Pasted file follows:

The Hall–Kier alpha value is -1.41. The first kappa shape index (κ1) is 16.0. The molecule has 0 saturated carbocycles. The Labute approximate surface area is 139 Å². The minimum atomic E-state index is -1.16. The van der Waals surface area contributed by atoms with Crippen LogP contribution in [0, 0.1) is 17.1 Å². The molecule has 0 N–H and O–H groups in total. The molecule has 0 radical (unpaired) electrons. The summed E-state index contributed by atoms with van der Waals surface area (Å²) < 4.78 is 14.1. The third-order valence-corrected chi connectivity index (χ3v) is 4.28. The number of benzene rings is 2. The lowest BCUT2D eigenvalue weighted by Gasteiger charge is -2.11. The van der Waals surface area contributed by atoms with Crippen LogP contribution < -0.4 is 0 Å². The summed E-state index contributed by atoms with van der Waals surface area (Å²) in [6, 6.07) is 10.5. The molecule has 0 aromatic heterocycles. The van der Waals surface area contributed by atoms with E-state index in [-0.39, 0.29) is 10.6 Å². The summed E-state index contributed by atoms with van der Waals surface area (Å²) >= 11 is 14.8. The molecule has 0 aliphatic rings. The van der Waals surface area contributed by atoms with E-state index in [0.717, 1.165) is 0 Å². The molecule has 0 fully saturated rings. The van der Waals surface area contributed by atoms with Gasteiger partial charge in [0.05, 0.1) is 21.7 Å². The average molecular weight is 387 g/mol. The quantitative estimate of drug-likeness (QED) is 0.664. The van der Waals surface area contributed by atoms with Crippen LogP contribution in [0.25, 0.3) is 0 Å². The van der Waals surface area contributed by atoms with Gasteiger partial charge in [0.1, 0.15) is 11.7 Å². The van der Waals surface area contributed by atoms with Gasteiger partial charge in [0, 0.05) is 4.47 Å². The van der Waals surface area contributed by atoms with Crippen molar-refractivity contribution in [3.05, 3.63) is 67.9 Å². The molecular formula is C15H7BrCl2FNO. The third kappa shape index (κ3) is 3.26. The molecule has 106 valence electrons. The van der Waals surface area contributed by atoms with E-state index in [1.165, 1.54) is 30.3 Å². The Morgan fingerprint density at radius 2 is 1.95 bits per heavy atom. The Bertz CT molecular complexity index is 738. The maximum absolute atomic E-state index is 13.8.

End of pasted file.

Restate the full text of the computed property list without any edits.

The Hall–Kier alpha value is -1.41. The first kappa shape index (κ1) is 16.0. The molecule has 0 saturated carbocycles. The Labute approximate surface area is 139 Å². The minimum atomic E-state index is -1.16. The van der Waals surface area contributed by atoms with Crippen LogP contribution in [0, 0.1) is 17.1 Å². The molecule has 0 N–H and O–H groups in total. The molecule has 0 radical (unpaired) electrons. The summed E-state index contributed by atoms with van der Waals surface area (Å²) < 4.78 is 14.1. The third-order valence-corrected chi connectivity index (χ3v) is 4.28. The number of benzene rings is 2. The lowest BCUT2D eigenvalue weighted by Gasteiger charge is -2.11. The van der Waals surface area contributed by atoms with Crippen LogP contribution < -0.4 is 0 Å². The summed E-state index contributed by atoms with van der Waals surface area (Å²) in [6, 6.07) is 10.5. The molecule has 0 aromatic heterocycles. The van der Waals surface area contributed by atoms with E-state index in [-0.39, 0.29) is 10.6 Å². The summed E-state index contributed by atoms with van der Waals surface area (Å²) >= 11 is 14.8. The molecule has 0 aliphatic rings. The van der Waals surface area contributed by atoms with E-state index in [0.717, 1.165) is 0 Å². The molecule has 0 fully saturated rings. The van der Waals surface area contributed by atoms with Gasteiger partial charge in [0.05, 0.1) is 21.7 Å². The average molecular weight is 387 g/mol. The quantitative estimate of drug-likeness (QED) is 0.664. The van der Waals surface area contributed by atoms with Crippen LogP contribution in [0.25, 0.3) is 0 Å². The van der Waals surface area contributed by atoms with Gasteiger partial charge in [0.1, 0.15) is 11.7 Å². The van der Waals surface area contributed by atoms with Gasteiger partial charge in [0, 0.05) is 4.47 Å². The van der Waals surface area contributed by atoms with Crippen molar-refractivity contribution in [3.05, 3.63) is 67.9 Å². The molecular formula is C15H7BrCl2FNO. The third kappa shape index (κ3) is 3.26. The molecule has 106 valence electrons. The van der Waals surface area contributed by atoms with E-state index in [1.165, 1.54) is 30.3 Å². The Morgan fingerprint density at radius 2 is 1.95 bits per heavy atom. The Bertz CT molecular complexity index is 738. The maximum absolute atomic E-state index is 13.8.